The art or science of building; specifically: the art or practice of designing and building structures and especially habitable ones
Considering the recurrence of the question “what is architecture, for you?” in interviews, Q&As and autobiographies, architecture must be a discipline that is hard to define. Or, at least, it must be a discipline that elicits multiple definitions
In the introduction to S, M, L, XL, Rem Koolhaas offers his own: “Architecture is a hazardous mixture of omnipotence and impotence. Ostensibly involved in ‘shaping’ the world, for their thoughts to be mobilized, architects depend on the provocations of others.” [i] This particular definition places architects in a complex, position halfway between their aspirations and their actual opportunities – or, to put it differently, between their learned attributions and their usual tasks. Educated as instigators and drivers of urban and social change, most architects hardly live to see any of their designs become a reality, and this ambivalence is difficult to overcome. Indeed, it can be traced back to the modern definition of the architect as an independent professional, or rather as a professional that does not “shape” the world with her own hands, but always through an intermediary object – the project.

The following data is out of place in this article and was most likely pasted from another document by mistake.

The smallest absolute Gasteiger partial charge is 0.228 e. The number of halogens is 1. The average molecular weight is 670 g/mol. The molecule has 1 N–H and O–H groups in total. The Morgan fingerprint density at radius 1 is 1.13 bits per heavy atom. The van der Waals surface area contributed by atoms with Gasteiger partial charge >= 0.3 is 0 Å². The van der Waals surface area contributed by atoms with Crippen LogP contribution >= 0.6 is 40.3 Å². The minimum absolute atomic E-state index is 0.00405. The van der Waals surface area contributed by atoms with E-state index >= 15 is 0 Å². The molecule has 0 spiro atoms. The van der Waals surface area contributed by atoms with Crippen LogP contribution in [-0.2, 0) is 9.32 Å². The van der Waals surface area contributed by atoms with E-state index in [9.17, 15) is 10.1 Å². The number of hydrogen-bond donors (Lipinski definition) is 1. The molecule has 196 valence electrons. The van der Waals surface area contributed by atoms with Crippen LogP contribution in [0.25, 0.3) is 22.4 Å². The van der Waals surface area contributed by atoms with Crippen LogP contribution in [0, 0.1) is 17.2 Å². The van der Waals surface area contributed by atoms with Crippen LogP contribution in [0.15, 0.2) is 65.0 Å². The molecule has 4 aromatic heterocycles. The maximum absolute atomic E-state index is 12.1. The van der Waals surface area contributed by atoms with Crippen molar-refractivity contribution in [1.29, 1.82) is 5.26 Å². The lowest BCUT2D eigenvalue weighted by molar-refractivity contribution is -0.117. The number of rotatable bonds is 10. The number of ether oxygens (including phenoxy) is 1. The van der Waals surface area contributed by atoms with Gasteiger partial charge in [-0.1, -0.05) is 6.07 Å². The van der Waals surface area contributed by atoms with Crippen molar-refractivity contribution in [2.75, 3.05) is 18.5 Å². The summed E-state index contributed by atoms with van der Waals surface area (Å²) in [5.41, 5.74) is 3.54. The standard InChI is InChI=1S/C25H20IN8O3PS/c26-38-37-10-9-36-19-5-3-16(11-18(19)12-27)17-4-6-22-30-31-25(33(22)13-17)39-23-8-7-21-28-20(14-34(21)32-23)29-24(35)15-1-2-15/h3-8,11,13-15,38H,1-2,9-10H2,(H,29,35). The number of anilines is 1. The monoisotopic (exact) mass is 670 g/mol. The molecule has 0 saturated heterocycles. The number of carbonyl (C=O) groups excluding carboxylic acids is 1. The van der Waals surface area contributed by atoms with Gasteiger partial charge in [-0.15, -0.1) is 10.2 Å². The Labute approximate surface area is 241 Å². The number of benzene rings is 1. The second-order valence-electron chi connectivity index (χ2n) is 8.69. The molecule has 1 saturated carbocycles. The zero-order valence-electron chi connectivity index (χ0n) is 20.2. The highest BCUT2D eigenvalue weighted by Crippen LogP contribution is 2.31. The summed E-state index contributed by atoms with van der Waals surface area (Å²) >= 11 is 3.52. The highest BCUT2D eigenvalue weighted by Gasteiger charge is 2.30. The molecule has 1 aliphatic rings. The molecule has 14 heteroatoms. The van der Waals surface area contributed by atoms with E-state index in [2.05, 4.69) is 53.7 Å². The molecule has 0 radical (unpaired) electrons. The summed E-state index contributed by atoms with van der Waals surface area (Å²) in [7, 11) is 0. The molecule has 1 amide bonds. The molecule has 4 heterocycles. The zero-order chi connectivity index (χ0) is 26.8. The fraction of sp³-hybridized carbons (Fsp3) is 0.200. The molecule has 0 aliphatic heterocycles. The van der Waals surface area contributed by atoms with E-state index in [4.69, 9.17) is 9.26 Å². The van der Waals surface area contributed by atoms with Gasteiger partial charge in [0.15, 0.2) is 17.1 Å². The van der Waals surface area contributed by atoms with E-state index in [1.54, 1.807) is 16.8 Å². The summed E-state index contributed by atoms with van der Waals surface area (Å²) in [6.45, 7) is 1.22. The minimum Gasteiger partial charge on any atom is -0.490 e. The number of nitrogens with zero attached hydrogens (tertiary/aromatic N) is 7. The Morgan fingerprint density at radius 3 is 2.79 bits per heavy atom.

The project is the primary product of architectural labor, a purely virtual creation that is interpreted, translated and turned into built matter by other professionals. Consequently, any project encapsulates new visions of the world that lack the ability to break free from the paper autonomously. In this scenario, in order to recognize an architect as the author of a building it becomes necessary to accept and, to some extent, enforce that buildings accurately materialize the guidelines captured in their design or, as Mario Carpo puts it, that buildings are understood as identical copies of their designs. [ii] That is the reason why the profession is completely bound to the documents that make such “suspension of critical disbelief” possible: [iii] more than on the provocations of others, architects depend on the documents that certify their labor, for they are the elements that legally underpin the foundations of their production.
It comes as no surprise, then, that the most accurate instruments for the delineation of the boundaries of the profession focus precisely on the documents of the architectural project, for it is their reproduction –and reproducibility [iv] – that, ever since the XV century, has enabled the existence of the architect as an autonomous creator. Indeed, it is in the legal regulation of these documents and their distribution where we can still find a precise definition of architecture amid the dripping fog of individual interpretations – one that permeates the regulation of intellectual property in architecture and, in spite of its apparent detachment from the conversations held in architecture schools, seems to describe with accuracy some of the most characteristic design dynamics of contemporary practice